The new TV arrived right after Christmas and is operational in the nearly finished living room. So far, it is getting its signal from the good ol’ analog converter box, though we are ready to bend to the winds of change and shell out to have the cable programming piped in. What’s most welcome is that we can watch movies from DVD in high def, and we celebrated by renting “Crouching Tiger, Hidden Dragon,” plus I couldn’t resist popping in “The Return of the King” and viewing a few select scenes (Riders of Rohan descend on Pellennor Field). (BTW, a plug for your local library: they probably have a big selection of movies and other programming that you can get for pocket change. That’s where we got “Crouching Tiger.”) (P.S., I get a big gold star for not making a single Tiger Woods jibe in association with that title.)
But wait, there’s more. This evolved scion of the TVs of the past has not only analog, USB and HDMI connectors in back, but an ethernet network connection. Yes, one can hook the TV into the Internet and, using the remote and the unit’s own menus, download movies, view Web content, e-mail, and all that other world that is increasingly claiming the eyes. In short, the world of TV has capitulated, acknowledging that the computer will rule us and be the platform that eventually dominates, if that day is in fact not yet here.
I started my video career at the very dawn of the personal computer era and, then, the worlds of computer and video were utterly separate. The fact that they both used CRT screens as displays made it seem as if they should work together, but it has been a long, long several decades of incremental steps to make that truly so. (When I have time, perhaps I’ll describe how incredibly tedious it was to insert simple things like superimposed text into the video signal; the video manufacturers and the PC software manufacturers may as well have been in different galaxies.) Now, in my own house (and yours) are all the components: PC, TV, advanced cell phone, wired and wireless connections that are getting THAT close to all blending together. I hope George Jetson stops in for lunch. He’ll laugh when he finds out how doinky this stuff all still is compared to how it SHOULD work (Mr. Gates, please take note).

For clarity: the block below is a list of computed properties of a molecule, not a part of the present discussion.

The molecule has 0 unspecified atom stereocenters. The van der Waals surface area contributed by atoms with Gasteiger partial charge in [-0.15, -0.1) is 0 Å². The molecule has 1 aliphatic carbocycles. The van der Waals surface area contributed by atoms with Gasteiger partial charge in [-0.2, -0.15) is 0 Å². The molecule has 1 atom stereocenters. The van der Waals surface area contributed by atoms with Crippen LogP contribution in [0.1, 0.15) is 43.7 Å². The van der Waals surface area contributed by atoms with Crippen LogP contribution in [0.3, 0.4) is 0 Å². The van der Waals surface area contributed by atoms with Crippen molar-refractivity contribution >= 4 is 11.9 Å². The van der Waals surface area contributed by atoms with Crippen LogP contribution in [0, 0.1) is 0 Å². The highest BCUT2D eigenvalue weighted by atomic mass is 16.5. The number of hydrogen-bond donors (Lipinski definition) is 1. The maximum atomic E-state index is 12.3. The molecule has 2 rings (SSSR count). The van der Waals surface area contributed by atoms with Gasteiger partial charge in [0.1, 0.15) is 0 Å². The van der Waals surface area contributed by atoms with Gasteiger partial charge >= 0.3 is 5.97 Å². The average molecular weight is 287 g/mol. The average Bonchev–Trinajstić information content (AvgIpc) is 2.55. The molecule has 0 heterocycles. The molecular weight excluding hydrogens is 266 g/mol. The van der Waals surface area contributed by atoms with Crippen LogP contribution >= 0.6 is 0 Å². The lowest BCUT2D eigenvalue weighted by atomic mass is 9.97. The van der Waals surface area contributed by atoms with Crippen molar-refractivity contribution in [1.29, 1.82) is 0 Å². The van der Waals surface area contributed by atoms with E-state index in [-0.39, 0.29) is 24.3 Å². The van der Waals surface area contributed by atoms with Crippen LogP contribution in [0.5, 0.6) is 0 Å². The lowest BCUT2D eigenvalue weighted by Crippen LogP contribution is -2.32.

I mostly regret that this probably means I’m also THAT close to replacing my 30 year-old solid-state Sansui audio receiver. Ah, I’ll miss all those buttons and dials!
Note: I have been reminded that for readers younger than a certain age, the phrase, “The trouble is not in your set” may have no meaning. In the old days of television, when local broadcast stations relied upon very unreliable new technology and lots of live, hands-on manual activity to send a signal to the transmitter, any glitch along the line could result in no programming being fed into the broadcast. The station was still on the air, but no one was receiving picture and/or sound. The station would post an on-screen message, inserted at the transmitter by an engineer, informing us to “Stay tuned. The trouble is not in your set” (as in “TV set,” another outdated bit of terminology for a television). The reliability of broadcast, cable and satellite transmission has improved vastly since those days, obviously.